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Outer space is a cold and deadly place. It’s also beautiful. But it will also kill you.

Luna’s Wandering Stars, a new puzzle game for PC and Mac from developer Serenity Forge, manages to capture all of the mystery and danger of the final frontier with an impressively realistic physics engine and a collection of challenging levels. Its tour through our solar system is surprising, diverse, and wondrous to behold.

But just like its setting, Luna is unforgiving, and its laws are immutable. And if you’re into that sort of thing, you’re in for a great time.


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Luna's Wandering Stars

Above: Sometimes, you have a lot to keep track of.

Image Credit: Serenity Forge

What you’ll like

Every planet presents a new type of gameplay

Luna’s Wandering Stars has eight “levels,” each representing one of the planets in our solar system (sorry, Pluto). You play as a solitary moon, and your goal stays the same throughout: Collect enough asteroids to fill your mass meter while also trying to collect the three golden asteroids for a Perfect rating. But how you go about this is different from planet to planet.

Mercury has a velocity theme, and it’s all about setting your initial speed and direction and then using the small planet’s mass to change your path and collect all of the mass you need. Mars trades control over your flight path for a laser that you can use to blast hazards out of your way as you drift through space. And Jupiter lets you place items in your moon’s way to shunt it in different directions.

What all of this means is that each planet plays like a completely different game in the same universe. You have to learn new play styles and devise strategies based on the tools the developers give you, and it keeps the game feeling fresh.

Luna's Wandering Stars

Above: Collect all three golden asteroids to earn a perfect rating and the game’s admiration.

Image Credit: Evan Killham/GamesBeat

You might learn something

Luna’s hook is that it features a true-to-life physics engine that follows both Newton’s laws of motion and Kepler’s laws describing planetary orbits. What this means to you is that while you play around with the game, you’re gaining a hands-on, innate understanding of these concepts. It’s kind of like how outfielders catching fly balls are actually doing calculus in their heads without quite realizing it, but this is cooler because you’re figuring out how space rocks work.

Luna's Wandering Stars

Above: Science.

Image Credit: Serenity Forge

It’s ridiculously challenging (but not impossible)

I was trying to decide whether or not to put Luna’s difficulty under this category or “What you won’t like” because it really goes both ways. A lot of the different styles require trial and error (mostly error), but once you make the tiny adjustment or get the timing just right, you feel like a supergenius.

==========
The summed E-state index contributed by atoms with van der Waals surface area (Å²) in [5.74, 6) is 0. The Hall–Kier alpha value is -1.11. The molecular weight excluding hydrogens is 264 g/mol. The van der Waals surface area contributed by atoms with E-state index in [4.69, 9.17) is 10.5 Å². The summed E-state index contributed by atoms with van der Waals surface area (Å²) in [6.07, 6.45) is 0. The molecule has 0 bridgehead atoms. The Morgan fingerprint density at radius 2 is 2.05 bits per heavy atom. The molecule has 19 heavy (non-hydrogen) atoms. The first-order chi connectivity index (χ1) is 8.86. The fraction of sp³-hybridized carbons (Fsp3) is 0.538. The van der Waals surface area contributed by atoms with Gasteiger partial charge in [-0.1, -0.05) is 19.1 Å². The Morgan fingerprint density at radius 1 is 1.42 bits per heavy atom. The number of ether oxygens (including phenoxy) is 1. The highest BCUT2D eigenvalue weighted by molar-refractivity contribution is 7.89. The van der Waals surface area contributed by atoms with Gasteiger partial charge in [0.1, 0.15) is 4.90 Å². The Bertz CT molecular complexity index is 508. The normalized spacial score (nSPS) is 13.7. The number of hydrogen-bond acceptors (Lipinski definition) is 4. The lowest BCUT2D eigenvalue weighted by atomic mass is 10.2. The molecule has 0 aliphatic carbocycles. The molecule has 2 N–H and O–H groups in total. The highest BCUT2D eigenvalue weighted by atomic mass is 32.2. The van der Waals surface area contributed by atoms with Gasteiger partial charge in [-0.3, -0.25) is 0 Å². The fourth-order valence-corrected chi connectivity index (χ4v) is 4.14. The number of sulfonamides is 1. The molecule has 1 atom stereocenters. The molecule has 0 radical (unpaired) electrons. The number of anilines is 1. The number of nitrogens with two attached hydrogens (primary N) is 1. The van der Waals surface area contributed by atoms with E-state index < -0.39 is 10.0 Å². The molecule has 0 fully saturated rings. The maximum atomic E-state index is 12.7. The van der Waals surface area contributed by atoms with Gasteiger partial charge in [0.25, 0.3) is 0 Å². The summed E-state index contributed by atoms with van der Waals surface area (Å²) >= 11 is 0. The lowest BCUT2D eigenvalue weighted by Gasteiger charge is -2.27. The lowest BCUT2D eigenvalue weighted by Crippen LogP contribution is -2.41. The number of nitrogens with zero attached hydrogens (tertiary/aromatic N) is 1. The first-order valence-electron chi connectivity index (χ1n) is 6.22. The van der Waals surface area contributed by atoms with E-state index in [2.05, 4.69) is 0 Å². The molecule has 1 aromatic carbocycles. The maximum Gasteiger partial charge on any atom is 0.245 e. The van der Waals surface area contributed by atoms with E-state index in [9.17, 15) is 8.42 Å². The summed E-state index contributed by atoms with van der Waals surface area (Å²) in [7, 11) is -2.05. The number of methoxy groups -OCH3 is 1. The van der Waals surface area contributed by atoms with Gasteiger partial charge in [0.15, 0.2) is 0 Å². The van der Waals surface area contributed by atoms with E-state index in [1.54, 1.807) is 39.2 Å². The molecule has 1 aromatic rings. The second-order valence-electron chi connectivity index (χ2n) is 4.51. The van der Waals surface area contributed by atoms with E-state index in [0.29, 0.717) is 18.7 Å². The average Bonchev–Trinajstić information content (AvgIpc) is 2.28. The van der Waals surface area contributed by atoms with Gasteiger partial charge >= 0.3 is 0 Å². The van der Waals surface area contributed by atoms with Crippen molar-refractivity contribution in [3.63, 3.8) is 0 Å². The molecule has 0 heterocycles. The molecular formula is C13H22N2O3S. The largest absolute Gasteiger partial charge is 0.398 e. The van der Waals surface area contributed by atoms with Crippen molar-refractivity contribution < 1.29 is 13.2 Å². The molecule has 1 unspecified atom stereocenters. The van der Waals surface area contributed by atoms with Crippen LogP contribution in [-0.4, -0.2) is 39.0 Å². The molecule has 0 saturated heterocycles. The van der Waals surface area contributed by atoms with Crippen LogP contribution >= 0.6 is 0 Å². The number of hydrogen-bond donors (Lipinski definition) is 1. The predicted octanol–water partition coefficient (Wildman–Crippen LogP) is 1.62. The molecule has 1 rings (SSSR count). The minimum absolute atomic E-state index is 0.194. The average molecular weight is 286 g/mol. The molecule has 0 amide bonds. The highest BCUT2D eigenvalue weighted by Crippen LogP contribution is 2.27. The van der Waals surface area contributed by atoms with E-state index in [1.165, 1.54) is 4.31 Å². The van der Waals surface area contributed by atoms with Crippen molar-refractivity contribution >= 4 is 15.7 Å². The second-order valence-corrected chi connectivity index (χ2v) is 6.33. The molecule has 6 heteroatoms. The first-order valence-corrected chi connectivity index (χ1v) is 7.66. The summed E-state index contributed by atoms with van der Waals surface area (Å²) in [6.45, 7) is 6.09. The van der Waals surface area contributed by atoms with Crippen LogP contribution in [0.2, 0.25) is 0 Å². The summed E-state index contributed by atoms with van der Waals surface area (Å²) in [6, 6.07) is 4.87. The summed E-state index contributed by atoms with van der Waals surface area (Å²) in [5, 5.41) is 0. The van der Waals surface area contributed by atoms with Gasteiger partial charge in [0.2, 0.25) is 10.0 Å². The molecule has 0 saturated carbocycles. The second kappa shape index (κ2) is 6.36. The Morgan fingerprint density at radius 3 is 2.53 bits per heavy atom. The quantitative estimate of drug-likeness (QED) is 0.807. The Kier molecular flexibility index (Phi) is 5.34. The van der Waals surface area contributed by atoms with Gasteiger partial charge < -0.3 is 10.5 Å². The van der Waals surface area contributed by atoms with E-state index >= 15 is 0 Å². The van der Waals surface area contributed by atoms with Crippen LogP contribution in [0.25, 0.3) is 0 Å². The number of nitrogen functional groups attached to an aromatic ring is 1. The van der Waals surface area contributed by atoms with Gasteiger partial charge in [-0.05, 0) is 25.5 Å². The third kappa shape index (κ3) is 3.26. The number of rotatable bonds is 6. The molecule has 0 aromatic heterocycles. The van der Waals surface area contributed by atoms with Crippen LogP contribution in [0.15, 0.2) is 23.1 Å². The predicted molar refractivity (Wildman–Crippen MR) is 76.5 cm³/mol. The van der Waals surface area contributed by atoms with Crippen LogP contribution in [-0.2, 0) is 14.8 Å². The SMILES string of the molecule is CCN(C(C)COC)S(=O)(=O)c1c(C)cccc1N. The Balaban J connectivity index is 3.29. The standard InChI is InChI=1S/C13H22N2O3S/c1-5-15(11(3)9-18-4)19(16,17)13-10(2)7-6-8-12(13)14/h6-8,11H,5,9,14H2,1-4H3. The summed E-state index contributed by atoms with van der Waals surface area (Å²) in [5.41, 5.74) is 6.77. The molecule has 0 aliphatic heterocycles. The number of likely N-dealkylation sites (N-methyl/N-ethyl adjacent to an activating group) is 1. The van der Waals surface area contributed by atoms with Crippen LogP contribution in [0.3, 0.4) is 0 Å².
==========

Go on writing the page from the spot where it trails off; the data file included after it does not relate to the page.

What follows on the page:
Just know that you will fail a lot, and you will absolutely hate some levels. But the game doesn’t cheat you, and it wants you to succeed.

It just won’t make it easy for you.

What you won’t like

It isn’t rocket science

Because you’re learning by doing, Luna’s Wandering Stars bypasses its underlying concepts in favor of puzzles. And that’s fine, but it would be really cool for some planets if instead of going the trial and error, you got a chance to program your moon before you let it go to see if your calculations were correct.

This would be especially cool in the Mercury levels, which are all about plotting a course and seeing how it works out, much like NASA does when it’s preparing a mission. It presents a bit of a disconnect when the game even points out that real rocket scientists plan everything before they go and then leaves you to reason it out.

The core game is fun, don’t get me wrong. But a Nerd Mode that gives you the formulas, masses, distances, and velocities and then lets you do the real math to see how it all works would be a welcome addition.

Luna's Wandering Stars

Above: The slider-based puzzles, which have you subtly affecting gravity or the size of your moon, were not my favorites.

Image Credit: Serenity Forge

Getting stuck on a planet you don’t like is a drag

For some reason, you have to collect 20 golden asteroids before you unlock another planet to try, and I think that’s kind of a shame. It wouldn’t hurt the core gameplay to let you jump around and try everything immediately, especially if you still have to complete 15 levels on each world to finish the game.

Players will prefer different mechanics. I really liked Mercury’s velocity-based levels but had way less fun with the slider-based Earth and Saturn takes. So when you get to some levels that just don’t do it for you, your options are to plow through it unhappily or go back to previous planets and scrounge for golden asteroids so that you can unlock the next area.

I would have preferred to be able to try every planet right away, and then I could spend more time perfecting my runs on the levels I liked before going back to power through the ones that were less fun for me. The current presentation lends itself to unnecessary frustration and dead ends.


If you love space and want a better idea of how it works, or just like solid and pretty puzzle games, Luna’s Wandering Stars has a lot to offer. Its difficulty spikes may prove to be a sticking point for some players, but the developers’ presentation and accomplishment is no less impressive.

Score: 80/100

Luna’s Wandering Stars is out now for PC and Mac. The developer provided GamesBeat with a free Mac download code for this review.

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